The Corridor

corridor

© Dale Rogerson

Ken Watanabe wasn’t shown the entrance off the courtyard when he took over Santa Fe’s historic Museum. The ex-Curator gave him the keys. The door had been locked since 1943. No one knew why. There was no eastern door inside, but it was apparent on the outer wall.

Hesitantly, he used his key, opened the door, and saw a lit, multi-arched corridor. Then he heard a voice at the other end. “Glad those Japs were locked up after what they pulled at Pearl Harbor.”

His father was interned here 74 years ago on Ken’s first birthday. He never opened the door again.

There’s a larger story being told but it’s hard to compress into 100 words or less.

The photo reminded me somewhat of Southwestern architecture, which is why I placed my tale in Santa Fe, New Mexico. I wanted to do a “corridor through time” story, but I needed a date where the other end of the tunnel linked. I looked up Santa Fe at Wikipedia and discovered that during World War Two, it had a Japanese Internment Camp. Beginning in June 1942, 826 Japanese-American men were arrested and imprisoned.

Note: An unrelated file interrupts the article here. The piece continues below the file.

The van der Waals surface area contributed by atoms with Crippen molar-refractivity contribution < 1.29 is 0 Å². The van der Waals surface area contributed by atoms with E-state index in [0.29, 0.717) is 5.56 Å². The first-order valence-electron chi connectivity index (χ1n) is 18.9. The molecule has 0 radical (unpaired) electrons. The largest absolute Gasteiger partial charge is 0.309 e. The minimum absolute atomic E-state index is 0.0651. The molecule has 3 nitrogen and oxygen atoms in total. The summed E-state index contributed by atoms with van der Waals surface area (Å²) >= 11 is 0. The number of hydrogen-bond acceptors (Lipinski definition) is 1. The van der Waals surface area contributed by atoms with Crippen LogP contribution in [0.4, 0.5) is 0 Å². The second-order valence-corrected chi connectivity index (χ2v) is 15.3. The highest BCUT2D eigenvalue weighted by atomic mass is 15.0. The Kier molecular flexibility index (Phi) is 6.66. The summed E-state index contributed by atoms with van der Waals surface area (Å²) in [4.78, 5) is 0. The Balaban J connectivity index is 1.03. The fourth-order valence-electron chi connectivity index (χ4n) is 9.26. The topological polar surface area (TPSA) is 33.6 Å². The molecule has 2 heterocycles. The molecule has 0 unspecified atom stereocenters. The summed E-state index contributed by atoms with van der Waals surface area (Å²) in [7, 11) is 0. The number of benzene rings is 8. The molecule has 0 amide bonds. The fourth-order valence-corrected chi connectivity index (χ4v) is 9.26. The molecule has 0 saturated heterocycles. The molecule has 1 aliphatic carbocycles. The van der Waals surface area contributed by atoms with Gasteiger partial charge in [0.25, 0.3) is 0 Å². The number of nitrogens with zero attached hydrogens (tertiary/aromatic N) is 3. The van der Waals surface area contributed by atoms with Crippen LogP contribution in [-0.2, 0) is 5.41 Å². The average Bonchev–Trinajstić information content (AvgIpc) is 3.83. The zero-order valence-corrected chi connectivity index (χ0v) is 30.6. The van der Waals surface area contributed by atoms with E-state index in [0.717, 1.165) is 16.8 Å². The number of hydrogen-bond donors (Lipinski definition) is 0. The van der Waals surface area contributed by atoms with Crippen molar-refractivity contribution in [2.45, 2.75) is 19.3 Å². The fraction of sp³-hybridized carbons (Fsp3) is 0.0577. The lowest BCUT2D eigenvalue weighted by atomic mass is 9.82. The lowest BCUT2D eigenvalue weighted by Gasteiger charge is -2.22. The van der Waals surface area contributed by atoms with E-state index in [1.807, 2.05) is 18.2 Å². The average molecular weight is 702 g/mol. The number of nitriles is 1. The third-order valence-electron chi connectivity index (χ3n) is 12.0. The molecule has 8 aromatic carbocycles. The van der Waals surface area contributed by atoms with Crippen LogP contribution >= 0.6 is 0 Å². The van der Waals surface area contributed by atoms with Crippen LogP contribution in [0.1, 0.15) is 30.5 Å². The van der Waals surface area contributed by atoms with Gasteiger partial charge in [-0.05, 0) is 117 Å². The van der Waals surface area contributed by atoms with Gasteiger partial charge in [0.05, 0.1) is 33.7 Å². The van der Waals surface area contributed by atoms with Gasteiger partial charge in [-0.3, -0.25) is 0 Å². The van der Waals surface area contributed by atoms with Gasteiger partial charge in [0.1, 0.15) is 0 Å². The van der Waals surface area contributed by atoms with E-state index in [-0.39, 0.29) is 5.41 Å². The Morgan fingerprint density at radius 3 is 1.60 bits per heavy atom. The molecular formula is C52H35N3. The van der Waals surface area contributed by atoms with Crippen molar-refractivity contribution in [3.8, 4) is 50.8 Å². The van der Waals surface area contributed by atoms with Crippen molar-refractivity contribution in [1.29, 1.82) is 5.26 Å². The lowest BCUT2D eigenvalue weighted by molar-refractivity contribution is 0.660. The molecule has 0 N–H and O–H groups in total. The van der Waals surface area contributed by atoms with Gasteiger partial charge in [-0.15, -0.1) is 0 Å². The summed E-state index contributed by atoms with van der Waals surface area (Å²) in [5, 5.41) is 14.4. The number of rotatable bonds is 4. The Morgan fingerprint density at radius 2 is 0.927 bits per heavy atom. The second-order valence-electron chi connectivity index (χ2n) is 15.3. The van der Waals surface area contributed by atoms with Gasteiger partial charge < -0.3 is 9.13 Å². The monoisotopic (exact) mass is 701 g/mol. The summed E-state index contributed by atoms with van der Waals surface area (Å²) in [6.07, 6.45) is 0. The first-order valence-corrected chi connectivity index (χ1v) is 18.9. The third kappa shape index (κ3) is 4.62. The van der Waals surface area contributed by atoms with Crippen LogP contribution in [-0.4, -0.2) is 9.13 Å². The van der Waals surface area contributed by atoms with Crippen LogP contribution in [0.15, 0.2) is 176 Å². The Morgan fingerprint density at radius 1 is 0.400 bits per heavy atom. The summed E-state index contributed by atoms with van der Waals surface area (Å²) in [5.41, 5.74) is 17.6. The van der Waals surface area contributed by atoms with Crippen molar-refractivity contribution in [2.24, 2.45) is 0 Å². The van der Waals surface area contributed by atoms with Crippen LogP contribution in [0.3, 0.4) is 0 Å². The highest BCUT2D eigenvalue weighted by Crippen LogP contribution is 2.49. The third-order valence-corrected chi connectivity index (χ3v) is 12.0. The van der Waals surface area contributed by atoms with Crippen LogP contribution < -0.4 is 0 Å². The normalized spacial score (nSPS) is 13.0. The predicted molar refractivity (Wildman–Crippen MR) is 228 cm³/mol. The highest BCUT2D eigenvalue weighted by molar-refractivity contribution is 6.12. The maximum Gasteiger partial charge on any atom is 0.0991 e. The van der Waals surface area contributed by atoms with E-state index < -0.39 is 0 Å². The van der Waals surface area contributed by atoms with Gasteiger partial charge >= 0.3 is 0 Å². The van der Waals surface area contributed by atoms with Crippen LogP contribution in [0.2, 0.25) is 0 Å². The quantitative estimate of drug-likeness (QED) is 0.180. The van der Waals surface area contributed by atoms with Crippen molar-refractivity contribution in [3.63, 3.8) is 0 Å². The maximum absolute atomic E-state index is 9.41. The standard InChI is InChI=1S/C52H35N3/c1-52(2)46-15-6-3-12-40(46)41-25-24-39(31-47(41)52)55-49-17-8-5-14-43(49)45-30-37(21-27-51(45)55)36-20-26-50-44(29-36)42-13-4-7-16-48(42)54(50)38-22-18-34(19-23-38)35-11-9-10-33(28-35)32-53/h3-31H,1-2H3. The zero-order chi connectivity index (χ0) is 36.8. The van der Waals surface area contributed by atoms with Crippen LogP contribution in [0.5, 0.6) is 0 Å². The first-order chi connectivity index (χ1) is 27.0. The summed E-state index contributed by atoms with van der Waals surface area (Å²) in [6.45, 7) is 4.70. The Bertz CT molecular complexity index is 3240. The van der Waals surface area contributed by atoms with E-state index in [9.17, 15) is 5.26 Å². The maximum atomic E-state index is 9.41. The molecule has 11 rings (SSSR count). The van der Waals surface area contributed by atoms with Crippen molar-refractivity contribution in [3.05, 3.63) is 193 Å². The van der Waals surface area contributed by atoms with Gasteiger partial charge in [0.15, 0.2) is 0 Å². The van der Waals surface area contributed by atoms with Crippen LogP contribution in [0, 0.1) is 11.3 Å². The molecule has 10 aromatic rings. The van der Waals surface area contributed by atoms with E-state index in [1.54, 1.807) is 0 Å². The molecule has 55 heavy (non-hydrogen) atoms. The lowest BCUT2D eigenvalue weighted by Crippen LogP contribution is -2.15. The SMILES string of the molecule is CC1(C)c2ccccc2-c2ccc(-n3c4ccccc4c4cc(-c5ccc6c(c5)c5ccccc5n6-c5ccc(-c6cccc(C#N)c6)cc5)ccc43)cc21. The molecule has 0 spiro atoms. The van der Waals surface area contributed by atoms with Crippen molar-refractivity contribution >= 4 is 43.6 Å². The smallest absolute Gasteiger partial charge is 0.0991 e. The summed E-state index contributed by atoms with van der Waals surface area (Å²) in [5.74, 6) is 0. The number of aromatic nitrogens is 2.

I remember actor George Takei saying that when he was a small child, he and his family were similarly interned because of their Japanese heritage. Thus my tale was born.

I wrote this as part of the Friday Fictioneers challenge hosted by Rochelle Wisoff-Fields. The goal is to write a short story of 100 words or less based on the photo prompt you see above (and as I mentioned, I just made it at exactly 100 words).

To read more stories based on this week’s prompt, visit InLinkz.com.